From the onset of the project, Hauck admits that he wasn’t sure that analysis would be 100 percent accurate. “I was expecting that we would obtain approximately 50 percent accuracy, and re-working gates and trial and error testing would be necessary. I was pleasantly surprised that my initial expectations were not the case at all. We experienced no problems whatsoever using the analysis,” Hauck says. The simulation results correlated nearly 100 percent with real world results.
Cessna was receptive to investing in Moldflow analysis for this project. When Hauck and his team relayed their concerns about meeting Cessna’s quality and aesthetics requirements, Tim Lankisch, CAE Services’ engineering manager, made it clear that Moldflow analysis would help them achieve Cessna’s needs. Hence, the customer agreed to the additional costs.
For this project, PM Mold contracted CAE Services to conduct filling, packing and cooling analyses. CAE Services exclusively uses Moldflow’s Plastics Insight (MPI) software for in-depth part and mold design simulation. With proper education, training and a thorough understanding of the molding process, as well as mold design and application know-how, MPI can accurately simulate plastics flow, packing, mold cooling, part shrinkage, and warpage for thermoplastic injection molding, gas-assisted injection molding, co-injection molding, and injection-compression molding processes.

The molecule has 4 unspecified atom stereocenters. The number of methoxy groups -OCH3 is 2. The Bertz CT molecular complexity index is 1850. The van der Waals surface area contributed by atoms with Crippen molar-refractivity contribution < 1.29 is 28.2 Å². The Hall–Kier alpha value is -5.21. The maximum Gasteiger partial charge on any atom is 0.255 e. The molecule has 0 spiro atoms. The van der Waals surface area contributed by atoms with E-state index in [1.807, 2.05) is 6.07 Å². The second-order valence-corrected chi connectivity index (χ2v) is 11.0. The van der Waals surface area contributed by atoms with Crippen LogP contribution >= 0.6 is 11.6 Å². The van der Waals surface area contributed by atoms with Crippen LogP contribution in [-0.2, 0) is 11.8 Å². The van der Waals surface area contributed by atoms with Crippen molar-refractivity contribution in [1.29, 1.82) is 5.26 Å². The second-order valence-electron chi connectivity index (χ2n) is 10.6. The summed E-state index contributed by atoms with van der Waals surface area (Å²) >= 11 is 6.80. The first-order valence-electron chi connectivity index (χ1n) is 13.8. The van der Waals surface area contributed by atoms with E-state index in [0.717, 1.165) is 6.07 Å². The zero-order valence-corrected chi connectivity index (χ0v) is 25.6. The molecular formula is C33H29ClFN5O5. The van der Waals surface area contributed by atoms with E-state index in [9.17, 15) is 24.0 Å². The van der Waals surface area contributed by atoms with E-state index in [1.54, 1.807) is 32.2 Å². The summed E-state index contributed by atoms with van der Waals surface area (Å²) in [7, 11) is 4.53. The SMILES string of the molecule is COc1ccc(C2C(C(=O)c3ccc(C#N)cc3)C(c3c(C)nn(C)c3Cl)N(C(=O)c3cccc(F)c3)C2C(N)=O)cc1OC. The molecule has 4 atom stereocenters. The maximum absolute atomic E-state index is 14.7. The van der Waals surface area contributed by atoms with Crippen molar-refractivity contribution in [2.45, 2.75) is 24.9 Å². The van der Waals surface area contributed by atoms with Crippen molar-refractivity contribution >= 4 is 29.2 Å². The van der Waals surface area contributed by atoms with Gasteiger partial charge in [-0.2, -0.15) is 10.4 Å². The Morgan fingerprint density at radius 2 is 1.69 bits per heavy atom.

With regard to these projects, Lankisch says, “Some of the main outputs that the customer was looking for was filling pattern—making sure within the constraints of the tool that there was balanced filling. We wanted to determine number and location of gates, as well as if knit lines needed to be changed to less visible areas.”
Hauck says the cost of analysis is justifiable. “Using Moldflow simulations for the Cessna project eliminated secondary re-work, secondary charges to the customer and any disappointments on the customer’s part that components didn’t work after molding,” notes Hauck. He also says that the analyses were necessary because of the customer-imposed tight production timeline. There was no time allotted for reworking any component.